Any die-hard O.C. fan knows that the short lived FOX teen drama became a pop culture phenomenon over night because of Seth Cohen’s nerdy hotness, Atwood’s tendency to express himself with his fists while wearing wife-beaters, Marissa’s crazy hardcore partying, and Sandy Cohen’s eyebrows. But perhaps you diehard O.C.-ers (who miss Summer shouting “Coops!” and “Cohen!”) didn’t know that this show also happens to be educational.
Business Week reports that a recent study shows that teens are more likely to support and consider using birth control after watching an episode of the O.C. (And there was no service message at the end of “a very important episode” a la Saved By The Bell, which happens to be a gem). The study also showed that women were NOT moved to consider birth control after watching a news segment about teen pregnancy.
Of course, there’s always been the joke that teens learn everything they need to know about life from teen dramas, rather than health classes and parents, but maybe the idea is not so far-fetched.
“A message that is hidden inside of a story may overcome some of the resistance people have to being told how to behave,” Emily Moyer-Guse, an assistant professor of communication at Ohio State University and study co-author, said in a recent news release. She adds that one reason some people avoid safe sex behavior is because they feel invulnerable, as if nothing bad could ever happen to them, “but if you vicariously experience a bad result happening to you by watching a narrative program, that may change behavior in a way that is difficult to achieve through a direct message.”
If living vicariously through Theresa during her unplanned pregnancy with Ryan Atwood’s child is enough to get teen girls planning to take preventative measures towards pregnancy, then what else can teen dramas do? What other powers do they hold?
Is the effect the same when watching poor pregnant Quinn of GLEE get kicked off the Cherrios Cheerleading team because of her unplanned teen pregnancy? Can watching Ashley take ecstasy on Degrassi and subsequently get dumped by her boyfriend and best friends be enough to make teens think twice before partaking in a little “X” themselves? Could Jenny Humphrey going off with the then-dangerous Chuck Bass, so she can be cool, and nearly being rapped on Gossip Girl be enough to stop girls from wandering into dark corners with creepers?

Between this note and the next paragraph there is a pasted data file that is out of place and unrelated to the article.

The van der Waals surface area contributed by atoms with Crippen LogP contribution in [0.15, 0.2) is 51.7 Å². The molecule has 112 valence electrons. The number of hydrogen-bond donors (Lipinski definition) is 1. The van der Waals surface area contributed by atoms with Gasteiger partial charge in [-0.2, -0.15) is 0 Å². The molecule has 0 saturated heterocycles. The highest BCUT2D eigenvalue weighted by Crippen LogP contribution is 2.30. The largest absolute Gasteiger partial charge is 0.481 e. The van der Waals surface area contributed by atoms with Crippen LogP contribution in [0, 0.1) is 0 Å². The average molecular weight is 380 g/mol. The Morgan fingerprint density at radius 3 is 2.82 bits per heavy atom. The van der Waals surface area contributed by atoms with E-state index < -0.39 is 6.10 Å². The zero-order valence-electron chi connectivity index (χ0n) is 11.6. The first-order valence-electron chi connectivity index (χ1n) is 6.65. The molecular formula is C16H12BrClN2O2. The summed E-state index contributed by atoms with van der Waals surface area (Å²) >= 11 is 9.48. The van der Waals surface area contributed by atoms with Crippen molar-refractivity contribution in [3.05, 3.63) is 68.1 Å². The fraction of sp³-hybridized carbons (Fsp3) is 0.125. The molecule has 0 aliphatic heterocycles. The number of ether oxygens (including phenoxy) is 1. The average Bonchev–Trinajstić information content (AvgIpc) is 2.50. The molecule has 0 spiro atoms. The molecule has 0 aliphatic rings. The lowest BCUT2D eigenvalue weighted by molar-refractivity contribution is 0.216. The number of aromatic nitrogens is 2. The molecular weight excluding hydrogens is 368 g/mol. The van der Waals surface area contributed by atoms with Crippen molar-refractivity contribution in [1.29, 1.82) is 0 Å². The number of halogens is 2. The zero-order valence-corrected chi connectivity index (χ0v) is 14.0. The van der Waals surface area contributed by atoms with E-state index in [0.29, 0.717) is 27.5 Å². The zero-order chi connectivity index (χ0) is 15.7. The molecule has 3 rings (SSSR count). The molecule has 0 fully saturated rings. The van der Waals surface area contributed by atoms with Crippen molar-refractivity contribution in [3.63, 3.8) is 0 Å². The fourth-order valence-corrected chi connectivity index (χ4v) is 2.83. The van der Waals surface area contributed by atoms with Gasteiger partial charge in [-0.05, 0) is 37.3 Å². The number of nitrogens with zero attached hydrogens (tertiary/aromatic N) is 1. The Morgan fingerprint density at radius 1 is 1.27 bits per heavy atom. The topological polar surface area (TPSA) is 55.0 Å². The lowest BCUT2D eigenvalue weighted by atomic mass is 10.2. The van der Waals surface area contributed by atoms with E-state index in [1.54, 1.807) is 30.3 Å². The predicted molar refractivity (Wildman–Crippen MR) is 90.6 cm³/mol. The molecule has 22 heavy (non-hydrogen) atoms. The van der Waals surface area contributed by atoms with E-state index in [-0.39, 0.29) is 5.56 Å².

Perhaps, especially with studies in the U.K. suggesting that teens drink more because teen dramas make it look cool. There are even people at the charity, Alcohol Concern, who ask writers of shows like Skins to make more realistic consequences for teen’s behavior.
Maybe it will work. I never wanted to end up addicted to caffeine pills after watching Jessie Spano struggle with addiction on Saved By the Bell. And watching Marissa Cooper stumble down the streets of Tijuana after overdosing on pain killers certainly made pain killer parties look unappealing. But while it’s super exciting that teens can learn how to stay safe and healthy by watching O.C. reruns on Hulu, maybe the bigger issue is that teens are basing real life behaviors on a TV show.
What does it take for teens to learn the difference between the crazy worlds of teen dramas like the O.C. and Gossip Girl and the real world? Or is behavior on the O.C. and Skins just a reflection of real teen behavior? What do you think? Let me know – I’ll be watching the O.C. season 1 on DVD with renewed pride because it happens to be educational.